Opioid prescribing in the United States before and after the Centers for Disease Control and Prevention's 2016 opioid guideline.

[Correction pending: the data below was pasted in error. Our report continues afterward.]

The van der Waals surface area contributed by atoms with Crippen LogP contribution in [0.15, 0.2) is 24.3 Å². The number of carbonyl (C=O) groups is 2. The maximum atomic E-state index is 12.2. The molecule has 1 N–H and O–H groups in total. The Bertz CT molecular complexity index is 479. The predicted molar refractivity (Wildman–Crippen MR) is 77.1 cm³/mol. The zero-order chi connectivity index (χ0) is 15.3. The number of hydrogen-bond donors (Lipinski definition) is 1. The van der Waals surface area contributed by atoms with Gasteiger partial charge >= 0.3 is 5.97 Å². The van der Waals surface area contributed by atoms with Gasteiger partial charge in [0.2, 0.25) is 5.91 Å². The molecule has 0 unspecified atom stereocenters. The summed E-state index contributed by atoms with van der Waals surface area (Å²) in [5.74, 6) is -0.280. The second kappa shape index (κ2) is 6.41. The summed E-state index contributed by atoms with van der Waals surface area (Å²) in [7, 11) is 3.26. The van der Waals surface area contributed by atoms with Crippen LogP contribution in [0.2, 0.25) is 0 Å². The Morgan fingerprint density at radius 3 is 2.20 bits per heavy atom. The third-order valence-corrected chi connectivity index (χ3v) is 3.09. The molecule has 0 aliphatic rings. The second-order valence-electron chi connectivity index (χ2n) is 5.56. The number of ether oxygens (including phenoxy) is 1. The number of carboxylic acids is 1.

The opioid epidemic continues to be a pressing patient safety challenge in the United States. Many efforts have been implemented to curb opioid prescribing, such as policy initiatives and targeted feedback to individual clinicians. A major initiative was the release of the Centers for Disease Control and Prevention (CDC) guidelines for prescribing opioids for patients with chronic pain. These guidelines (which do not apply to patients with cancer or patients receiving palliative care) called for initially using nonopioid medications and nonpharmacologic approaches to chronic pain before using opioids, prescribing immediate-release instead of long-acting medications, and avoiding use of other sedating medications. This study examined trends in opioid prescribing rates before and after the CDC guidelines were released. Investigators found that opioid prescribing overall has decreased between 2012 and 2017, but the rate of decline increased after dissemination of the CDC guidelines. Perhaps the most notable finding is that the number of high-dose opioid prescriptions declined by nearly 50% over the study period (from 683 to 356 prescriptions per 100,000 adults). An Annual Perspective discussed the causes and potential solutions to opioid overprescribing.